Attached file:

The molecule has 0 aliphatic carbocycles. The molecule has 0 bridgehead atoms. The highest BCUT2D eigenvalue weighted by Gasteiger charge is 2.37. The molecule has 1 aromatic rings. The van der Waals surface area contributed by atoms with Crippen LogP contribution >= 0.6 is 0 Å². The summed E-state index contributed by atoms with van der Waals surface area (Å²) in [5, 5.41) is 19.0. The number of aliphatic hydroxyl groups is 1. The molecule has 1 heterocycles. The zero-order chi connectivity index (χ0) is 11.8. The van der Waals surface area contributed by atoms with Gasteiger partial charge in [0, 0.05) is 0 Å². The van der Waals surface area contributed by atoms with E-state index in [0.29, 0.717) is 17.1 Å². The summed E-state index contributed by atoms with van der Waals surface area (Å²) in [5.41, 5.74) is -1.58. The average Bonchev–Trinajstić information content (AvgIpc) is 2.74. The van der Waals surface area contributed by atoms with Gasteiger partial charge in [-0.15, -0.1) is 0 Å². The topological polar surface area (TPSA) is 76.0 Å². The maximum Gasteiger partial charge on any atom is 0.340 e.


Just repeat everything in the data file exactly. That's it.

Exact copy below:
The molecule has 0 aliphatic carbocycles. The molecule has 0 bridgehead atoms. The highest BCUT2D eigenvalue weighted by Gasteiger charge is 2.37. The molecule has 1 aromatic rings. The van der Waals surface area contributed by atoms with Crippen LogP contribution >= 0.6 is 0 Å². The summed E-state index contributed by atoms with van der Waals surface area (Å²) in [5, 5.41) is 19.0. The number of aliphatic hydroxyl groups is 1. The molecule has 1 heterocycles. The zero-order chi connectivity index (χ0) is 11.8. The van der Waals surface area contributed by atoms with Gasteiger partial charge in [0, 0.05) is 0 Å². The van der Waals surface area contributed by atoms with E-state index in [0.29, 0.717) is 17.1 Å². The summed E-state index contributed by atoms with van der Waals surface area (Å²) in [5.41, 5.74) is -1.58. The average Bonchev–Trinajstić information content (AvgIpc) is 2.74. The van der Waals surface area contributed by atoms with Gasteiger partial charge in [-0.15, -0.1) is 0 Å². The topological polar surface area (TPSA) is 76.0 Å². The maximum Gasteiger partial charge on any atom is 0.340 e.